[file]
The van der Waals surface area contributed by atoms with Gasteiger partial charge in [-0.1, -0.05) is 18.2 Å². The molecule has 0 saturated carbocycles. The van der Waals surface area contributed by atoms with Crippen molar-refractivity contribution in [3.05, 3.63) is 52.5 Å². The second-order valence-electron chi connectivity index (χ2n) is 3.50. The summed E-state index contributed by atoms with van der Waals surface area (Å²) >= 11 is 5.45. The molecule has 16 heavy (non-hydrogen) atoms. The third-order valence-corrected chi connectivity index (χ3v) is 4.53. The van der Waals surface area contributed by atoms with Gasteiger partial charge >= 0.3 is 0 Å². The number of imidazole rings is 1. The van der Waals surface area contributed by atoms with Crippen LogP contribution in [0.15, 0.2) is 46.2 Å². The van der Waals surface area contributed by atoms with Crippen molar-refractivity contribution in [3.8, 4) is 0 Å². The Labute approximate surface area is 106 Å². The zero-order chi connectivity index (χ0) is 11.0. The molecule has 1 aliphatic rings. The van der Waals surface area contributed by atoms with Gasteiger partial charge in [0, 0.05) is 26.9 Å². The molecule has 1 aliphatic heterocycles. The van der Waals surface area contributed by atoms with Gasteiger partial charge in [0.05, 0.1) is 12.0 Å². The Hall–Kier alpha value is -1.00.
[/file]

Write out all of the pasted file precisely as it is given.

The van der Waals surface area contributed by atoms with Gasteiger partial charge in [-0.1, -0.05) is 18.2 Å². The molecule has 0 saturated carbocycles. The van der Waals surface area contributed by atoms with Crippen molar-refractivity contribution in [3.05, 3.63) is 52.5 Å². The second-order valence-electron chi connectivity index (χ2n) is 3.50. The summed E-state index contributed by atoms with van der Waals surface area (Å²) >= 11 is 5.45. The molecule has 16 heavy (non-hydrogen) atoms. The third-order valence-corrected chi connectivity index (χ3v) is 4.53. The van der Waals surface area contributed by atoms with Gasteiger partial charge >= 0.3 is 0 Å². The number of imidazole rings is 1. The van der Waals surface area contributed by atoms with Crippen LogP contribution in [0.15, 0.2) is 46.2 Å². The van der Waals surface area contributed by atoms with Crippen molar-refractivity contribution in [3.8, 4) is 0 Å². The Labute approximate surface area is 106 Å². The zero-order chi connectivity index (χ0) is 11.0. The molecule has 1 aliphatic rings. The van der Waals surface area contributed by atoms with Gasteiger partial charge in [0, 0.05) is 26.9 Å². The molecule has 1 aliphatic heterocycles. The van der Waals surface area contributed by atoms with Gasteiger partial charge in [0.05, 0.1) is 12.0 Å². The Hall–Kier alpha value is -1.00.